Posted by: minnow | June 4, 2014

A Love Letter With Our Children

A month or so ago a friend asked me if I knew of any resources that could help her family navigate the “I just found out I have a gay son” path.  She knew I began my journey on the same path a couple years ago and she was still in the “this isn’t public knowledge yet” stage.  I immediately reached out to a woman I’d met on-line who was a few years further along the path than I am.  My new friend invited me to a private “Moms of gay children” support group and I’ve slowly been learning from these ladies and their experiences. Our two common threads are 1). We have and have chosen to love no matter what our children who identifies as part of the LGBTQ community, and 2). We are now or at one time were deeply committed Christians. Other than those two pieces these ladies run the gambit.

The stories, emotions, and experiences in this group vary.  Yet, one truth rings out–LOVE is the greatest resource, the truest strength, and the strongest tie.  It binds us to God, to our children, and to one another. If I didn’t believe it before I certainly believe it now–after getting to know some of these women–God is exceedingly able to use our darkest days, our most painful situations, the ugliest people, the most confusing circumstances, and our loneliest hours to reaffirm His unconditional love for us and His infallible presence in our lives.  As family turned their backs (both physical families and Church families), God remained faithful.  And not only faithful, it is as if He gave us our LGBTQ children like a precious gift, a way to draw us closer to Him and even more powerfully to open our hearts to the world.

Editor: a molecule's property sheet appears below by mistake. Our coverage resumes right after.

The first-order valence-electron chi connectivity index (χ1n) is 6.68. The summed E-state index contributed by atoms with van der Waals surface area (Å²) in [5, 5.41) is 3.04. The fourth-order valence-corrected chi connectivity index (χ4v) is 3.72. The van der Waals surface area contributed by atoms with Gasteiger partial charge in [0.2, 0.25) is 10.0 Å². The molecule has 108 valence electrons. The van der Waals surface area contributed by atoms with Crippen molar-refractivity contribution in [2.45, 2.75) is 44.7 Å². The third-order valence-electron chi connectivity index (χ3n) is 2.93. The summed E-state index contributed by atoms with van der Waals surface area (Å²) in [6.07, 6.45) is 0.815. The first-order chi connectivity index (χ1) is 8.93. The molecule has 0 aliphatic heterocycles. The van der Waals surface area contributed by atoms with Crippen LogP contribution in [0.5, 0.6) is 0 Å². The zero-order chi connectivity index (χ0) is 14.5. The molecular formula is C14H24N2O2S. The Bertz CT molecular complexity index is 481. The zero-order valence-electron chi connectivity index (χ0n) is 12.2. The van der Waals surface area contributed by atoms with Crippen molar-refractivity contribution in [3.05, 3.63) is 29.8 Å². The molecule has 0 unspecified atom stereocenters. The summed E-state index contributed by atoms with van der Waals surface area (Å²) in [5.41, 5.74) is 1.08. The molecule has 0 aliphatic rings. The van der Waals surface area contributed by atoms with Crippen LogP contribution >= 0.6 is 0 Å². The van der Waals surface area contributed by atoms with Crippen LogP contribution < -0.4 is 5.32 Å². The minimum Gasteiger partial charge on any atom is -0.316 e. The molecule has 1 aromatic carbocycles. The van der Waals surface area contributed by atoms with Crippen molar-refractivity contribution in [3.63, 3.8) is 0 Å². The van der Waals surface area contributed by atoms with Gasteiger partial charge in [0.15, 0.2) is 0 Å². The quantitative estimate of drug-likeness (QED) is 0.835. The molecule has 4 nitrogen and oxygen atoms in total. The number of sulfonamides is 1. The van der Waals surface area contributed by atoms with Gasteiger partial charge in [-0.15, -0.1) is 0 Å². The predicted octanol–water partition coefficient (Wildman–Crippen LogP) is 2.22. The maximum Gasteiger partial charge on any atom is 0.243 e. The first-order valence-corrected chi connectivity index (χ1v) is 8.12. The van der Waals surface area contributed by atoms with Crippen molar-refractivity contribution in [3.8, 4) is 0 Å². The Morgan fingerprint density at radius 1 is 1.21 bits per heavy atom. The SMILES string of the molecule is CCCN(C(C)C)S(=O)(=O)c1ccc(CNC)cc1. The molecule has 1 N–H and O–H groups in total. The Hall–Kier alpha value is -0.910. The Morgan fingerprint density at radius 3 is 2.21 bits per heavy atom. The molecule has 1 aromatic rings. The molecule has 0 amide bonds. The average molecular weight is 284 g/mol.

One woman explained the more of what God has done in her family like this, “I have a better understanding of God and what it means to be a follower of Christ. Our whole family has become passionate about standing up for and making room for people in the margins.”  Another woman exposed her own transformation saying, “Luckily he [meaning her son] was always at peace with himself. I on the other hand, was a religion hostage. So since he came out, I have found a peace that I never had before, it’s so freeing! & I am SO less judgmental.”   A third woman confessed, “I have learned what true grace and unconditional love really means!” Finally, as I’ve heard in countless other threads this mom explains how her LGBTQ child pushed her to understand what the Bible actually says and doesn’t say because what she was told did not line up with the love God put in her heart for her child, “My husband has & continues to delve into scripture with an appetite for biblical truth like I’ve not seen before and he has defended my son to others valiantly with love and conviction. I have had the scales of judgmentalism begin to fall off my eyes.”